Category Archives: Tech tips

THE THINGS YOU MISS WHEN YOU PROOFREAD, PART 3: Creative Finds and Fixes

Part 3: Proofreading Slips You Can Find and Fix with Creative Tricks

Fact: You will miss things when you proofread your manuscript. Your eyes see what they expect to see.

Fact: A little creative use of Find/Replace, in Word or your preferred program, can find these hard-to-spot slips for you—and fix them with a keystroke.

I’ve split this post into three subposts, so you can use what you need when and if you need it:

These posts are based on Word, but most of the notations are universal. You should be able to apply them in any program you use.

These hard-to-see slips take a little more creativity to find and address than those in Part 2, but most of these searches will return “Not Found,” so you just move on to the next.

In each case below, I will

  • List the problem,
  • Show you what to type in the Find bar in the Find dialogue box
  • Show you when to eyeball if context is important
  • Show you what to type in the Replace bar
  • Tell you when to click “Replace all” or when to click Replace

In some cases below, I tell you that you can click “Replace all” after eyeballing to check that you’re finding the right combination. However, I generally eyeball each instance (there won’t be that many) and click “Replace.”

Do NOT type “+” in the Find or Replace bars unless you are actually searching for the “plus” sign. I am using it below to indicate “then type.” There should be no spaces between symbols in the bars unless you are specifically searching for a space.

For example, the first direction below would look like ^p’ in your Find bar.

Problem: Single quote marks

These are almost invisible! Apply several formulas to find them, since they can occur in different situations.

Formula 1: Single quotes at the beginning of a paragraph of dialogue

  • Find: ^p and a single quote mark (‘). (The ^ lives above the numeral 6.)
  • Eyeball one or two to make sure you’re finding the right combination.
  • Replace: ^p + a double quote mark (“). (This will look like ^p”)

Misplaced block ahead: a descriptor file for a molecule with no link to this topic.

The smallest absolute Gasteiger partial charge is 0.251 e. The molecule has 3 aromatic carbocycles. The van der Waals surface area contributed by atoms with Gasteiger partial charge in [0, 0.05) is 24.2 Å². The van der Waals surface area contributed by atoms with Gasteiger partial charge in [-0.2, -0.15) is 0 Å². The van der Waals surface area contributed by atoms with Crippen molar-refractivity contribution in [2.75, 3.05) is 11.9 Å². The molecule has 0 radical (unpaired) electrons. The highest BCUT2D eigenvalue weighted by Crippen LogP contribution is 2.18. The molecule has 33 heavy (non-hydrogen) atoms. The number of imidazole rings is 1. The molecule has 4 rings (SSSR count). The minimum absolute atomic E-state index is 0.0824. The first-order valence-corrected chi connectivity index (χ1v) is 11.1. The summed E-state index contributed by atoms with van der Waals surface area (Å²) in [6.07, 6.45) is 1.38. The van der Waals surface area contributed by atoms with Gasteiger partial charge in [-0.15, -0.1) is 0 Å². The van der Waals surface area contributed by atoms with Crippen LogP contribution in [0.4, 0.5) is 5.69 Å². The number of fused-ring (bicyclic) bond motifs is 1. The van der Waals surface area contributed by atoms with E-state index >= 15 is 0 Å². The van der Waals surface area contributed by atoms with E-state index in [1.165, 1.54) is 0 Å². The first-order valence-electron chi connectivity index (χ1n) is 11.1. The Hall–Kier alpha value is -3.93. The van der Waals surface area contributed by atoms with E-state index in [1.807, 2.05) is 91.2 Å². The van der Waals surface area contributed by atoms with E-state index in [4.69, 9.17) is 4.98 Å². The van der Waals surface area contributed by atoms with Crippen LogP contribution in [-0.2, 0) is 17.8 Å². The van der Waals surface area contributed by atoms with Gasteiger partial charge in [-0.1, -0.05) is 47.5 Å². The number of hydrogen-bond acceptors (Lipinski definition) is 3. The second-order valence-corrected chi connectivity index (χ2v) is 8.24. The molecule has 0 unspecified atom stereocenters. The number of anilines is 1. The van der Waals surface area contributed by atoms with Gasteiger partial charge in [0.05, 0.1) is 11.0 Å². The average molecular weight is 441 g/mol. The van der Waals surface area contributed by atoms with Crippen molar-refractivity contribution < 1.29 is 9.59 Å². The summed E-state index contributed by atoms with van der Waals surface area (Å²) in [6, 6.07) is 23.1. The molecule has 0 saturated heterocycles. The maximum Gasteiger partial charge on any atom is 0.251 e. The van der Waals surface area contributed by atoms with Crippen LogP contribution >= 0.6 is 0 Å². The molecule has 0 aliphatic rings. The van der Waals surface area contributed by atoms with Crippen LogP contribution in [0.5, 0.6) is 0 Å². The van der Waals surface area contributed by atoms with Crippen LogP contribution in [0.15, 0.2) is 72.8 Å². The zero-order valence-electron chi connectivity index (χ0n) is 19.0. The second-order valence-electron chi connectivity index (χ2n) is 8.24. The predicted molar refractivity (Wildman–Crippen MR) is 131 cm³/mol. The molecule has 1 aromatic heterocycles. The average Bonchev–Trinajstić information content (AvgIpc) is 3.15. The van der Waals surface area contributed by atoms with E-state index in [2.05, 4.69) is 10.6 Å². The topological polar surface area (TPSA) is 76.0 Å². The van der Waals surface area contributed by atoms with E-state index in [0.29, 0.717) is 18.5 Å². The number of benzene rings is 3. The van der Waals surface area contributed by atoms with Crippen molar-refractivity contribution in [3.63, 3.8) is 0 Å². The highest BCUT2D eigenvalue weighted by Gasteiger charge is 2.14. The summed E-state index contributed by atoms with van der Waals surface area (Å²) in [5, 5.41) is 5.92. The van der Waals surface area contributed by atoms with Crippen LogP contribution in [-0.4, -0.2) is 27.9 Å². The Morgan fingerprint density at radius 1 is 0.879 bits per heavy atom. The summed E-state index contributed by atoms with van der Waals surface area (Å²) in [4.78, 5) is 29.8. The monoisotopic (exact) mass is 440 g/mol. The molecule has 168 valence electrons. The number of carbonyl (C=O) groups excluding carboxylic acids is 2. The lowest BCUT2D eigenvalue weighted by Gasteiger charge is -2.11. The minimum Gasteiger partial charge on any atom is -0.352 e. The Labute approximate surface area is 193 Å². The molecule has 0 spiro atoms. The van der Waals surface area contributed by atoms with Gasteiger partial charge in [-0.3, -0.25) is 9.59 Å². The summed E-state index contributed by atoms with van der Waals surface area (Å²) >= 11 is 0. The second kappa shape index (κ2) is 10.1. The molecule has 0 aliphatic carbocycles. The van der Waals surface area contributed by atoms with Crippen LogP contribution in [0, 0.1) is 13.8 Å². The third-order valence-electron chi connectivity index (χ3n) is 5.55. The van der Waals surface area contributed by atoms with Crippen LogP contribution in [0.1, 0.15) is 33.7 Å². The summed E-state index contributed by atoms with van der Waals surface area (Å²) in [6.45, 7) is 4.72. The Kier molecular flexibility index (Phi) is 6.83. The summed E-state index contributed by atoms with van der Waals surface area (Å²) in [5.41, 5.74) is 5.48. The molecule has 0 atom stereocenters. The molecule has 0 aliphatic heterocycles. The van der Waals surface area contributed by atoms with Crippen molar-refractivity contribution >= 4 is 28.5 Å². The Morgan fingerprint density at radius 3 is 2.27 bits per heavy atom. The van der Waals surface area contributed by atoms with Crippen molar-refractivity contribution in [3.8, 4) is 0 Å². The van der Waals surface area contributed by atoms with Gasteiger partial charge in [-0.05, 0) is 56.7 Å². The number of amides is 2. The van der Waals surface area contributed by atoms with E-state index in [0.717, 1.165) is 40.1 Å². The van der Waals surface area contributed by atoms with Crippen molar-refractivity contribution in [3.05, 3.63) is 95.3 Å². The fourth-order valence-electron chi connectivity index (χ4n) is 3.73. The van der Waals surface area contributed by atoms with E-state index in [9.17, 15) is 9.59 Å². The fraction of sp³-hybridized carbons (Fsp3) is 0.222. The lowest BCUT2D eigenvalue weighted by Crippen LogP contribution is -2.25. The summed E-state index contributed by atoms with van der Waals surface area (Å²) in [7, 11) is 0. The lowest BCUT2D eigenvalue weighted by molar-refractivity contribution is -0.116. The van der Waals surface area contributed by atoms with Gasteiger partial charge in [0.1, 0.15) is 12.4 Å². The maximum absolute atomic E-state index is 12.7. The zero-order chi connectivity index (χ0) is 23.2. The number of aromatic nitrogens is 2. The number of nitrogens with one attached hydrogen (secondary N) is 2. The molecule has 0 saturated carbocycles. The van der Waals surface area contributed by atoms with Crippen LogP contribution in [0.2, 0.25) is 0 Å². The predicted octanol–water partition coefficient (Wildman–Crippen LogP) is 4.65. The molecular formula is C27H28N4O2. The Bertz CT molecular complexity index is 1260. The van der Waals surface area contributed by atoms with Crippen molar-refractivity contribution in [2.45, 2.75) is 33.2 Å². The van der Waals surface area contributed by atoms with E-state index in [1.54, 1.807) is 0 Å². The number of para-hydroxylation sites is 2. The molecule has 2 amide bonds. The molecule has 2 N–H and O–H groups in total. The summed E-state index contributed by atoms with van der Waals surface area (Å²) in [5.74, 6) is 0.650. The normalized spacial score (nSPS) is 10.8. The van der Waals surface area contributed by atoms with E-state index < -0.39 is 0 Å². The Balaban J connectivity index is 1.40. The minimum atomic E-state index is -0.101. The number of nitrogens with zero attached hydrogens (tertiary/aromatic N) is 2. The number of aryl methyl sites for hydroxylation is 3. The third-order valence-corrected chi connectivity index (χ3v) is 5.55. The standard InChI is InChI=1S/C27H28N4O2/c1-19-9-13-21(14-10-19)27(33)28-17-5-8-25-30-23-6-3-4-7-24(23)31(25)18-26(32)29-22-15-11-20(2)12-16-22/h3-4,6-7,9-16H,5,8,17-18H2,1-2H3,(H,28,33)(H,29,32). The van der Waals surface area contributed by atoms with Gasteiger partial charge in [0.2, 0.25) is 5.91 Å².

• Click: Replace all

Formula 2: Single quotes at the beginning of a line of dialogue that’s not at the beginning of a paragraph

  • Find: one space (tap space bar) + a single quote mark (‘). (When you tap the space bar, you won’t see anything in the Find bar, but the cursor will move.)
  • Eyeball to check that you have not found dialogue within dialogue, which takes a single quote mark.
  • Replace: space + double quote (“)
  • Click: Replace.

Formula 3: Single quote marks at the end of line of dialogue within a longer paragraph

  • Find: a single quote mark (‘), then space (tap the space key).
  • Eyeball to check that you have not found dialogue within dialogue, which takes a single quote mark.
  • Replace: double quote marks (“), then space
  • Click: Replace.

Formula 4: Single quotes at the end of a line of dialogue that ends the paragraph.

  • Find: a single quote + ^p. (You might also run a check with single quote, then space, then ^p , since you may have typed a space after the quote mark.)
  • Eyeball to check.
  • Replace: double quote + ^p
  • Click: Replace all.

Problem: An extra space before or after a quote mark.

These can cause your smart quote marks to “turn around,” since Word decides which direction they should face depending on whether they come before or after a line of type.

  • Find: space + quote marks + space. (Finds extra spaces at both the beginning or end of a line of dialogue).
  • Eyeball each instance.
  • Replace: Same as above with incorrect space eliminated.
  • Click: Replace.

OR

  • Find: ^p + quote marks + space bar.(Finds this problem at the beginning of a paragraph).
  • Eyeball each instance.
  • Replace: ^p + quote marks
  • Click: Replace.

Problem: An extra space at the beginning of a paragraph.

These create a ragged indent line that you may not spot by eyeballing.

  • Find: ^p + space
  • Replace: ^p
  • Click: Replace all

*******